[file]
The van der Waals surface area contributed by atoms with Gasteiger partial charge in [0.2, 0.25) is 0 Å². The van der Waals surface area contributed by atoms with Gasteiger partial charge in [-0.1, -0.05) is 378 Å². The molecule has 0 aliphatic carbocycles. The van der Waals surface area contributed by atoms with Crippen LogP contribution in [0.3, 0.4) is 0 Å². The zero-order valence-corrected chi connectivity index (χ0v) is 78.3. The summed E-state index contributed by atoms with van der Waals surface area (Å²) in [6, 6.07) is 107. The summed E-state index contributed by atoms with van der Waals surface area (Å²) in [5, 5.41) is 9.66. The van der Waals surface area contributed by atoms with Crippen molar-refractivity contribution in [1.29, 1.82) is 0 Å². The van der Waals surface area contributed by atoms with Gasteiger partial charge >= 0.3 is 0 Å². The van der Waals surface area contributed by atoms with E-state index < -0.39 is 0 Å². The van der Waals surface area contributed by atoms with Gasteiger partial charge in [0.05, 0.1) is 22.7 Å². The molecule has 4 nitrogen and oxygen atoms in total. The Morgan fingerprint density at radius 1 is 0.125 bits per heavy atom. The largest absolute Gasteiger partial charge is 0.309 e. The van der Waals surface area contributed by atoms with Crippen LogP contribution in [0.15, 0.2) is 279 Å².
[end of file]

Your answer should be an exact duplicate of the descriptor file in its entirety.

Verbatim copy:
The van der Waals surface area contributed by atoms with Gasteiger partial charge in [0.2, 0.25) is 0 Å². The van der Waals surface area contributed by atoms with Gasteiger partial charge in [-0.1, -0.05) is 378 Å². The molecule has 0 aliphatic carbocycles. The van der Waals surface area contributed by atoms with Crippen LogP contribution in [0.3, 0.4) is 0 Å². The zero-order valence-corrected chi connectivity index (χ0v) is 78.3. The summed E-state index contributed by atoms with van der Waals surface area (Å²) in [6, 6.07) is 107. The summed E-state index contributed by atoms with van der Waals surface area (Å²) in [5, 5.41) is 9.66. The van der Waals surface area contributed by atoms with Crippen molar-refractivity contribution in [1.29, 1.82) is 0 Å². The van der Waals surface area contributed by atoms with Gasteiger partial charge >= 0.3 is 0 Å². The van der Waals surface area contributed by atoms with E-state index < -0.39 is 0 Å². The van der Waals surface area contributed by atoms with Gasteiger partial charge in [0.05, 0.1) is 22.7 Å². The molecule has 4 nitrogen and oxygen atoms in total. The Morgan fingerprint density at radius 1 is 0.125 bits per heavy atom. The largest absolute Gasteiger partial charge is 0.309 e. The van der Waals surface area contributed by atoms with Crippen LogP contribution in [0.15, 0.2) is 279 Å².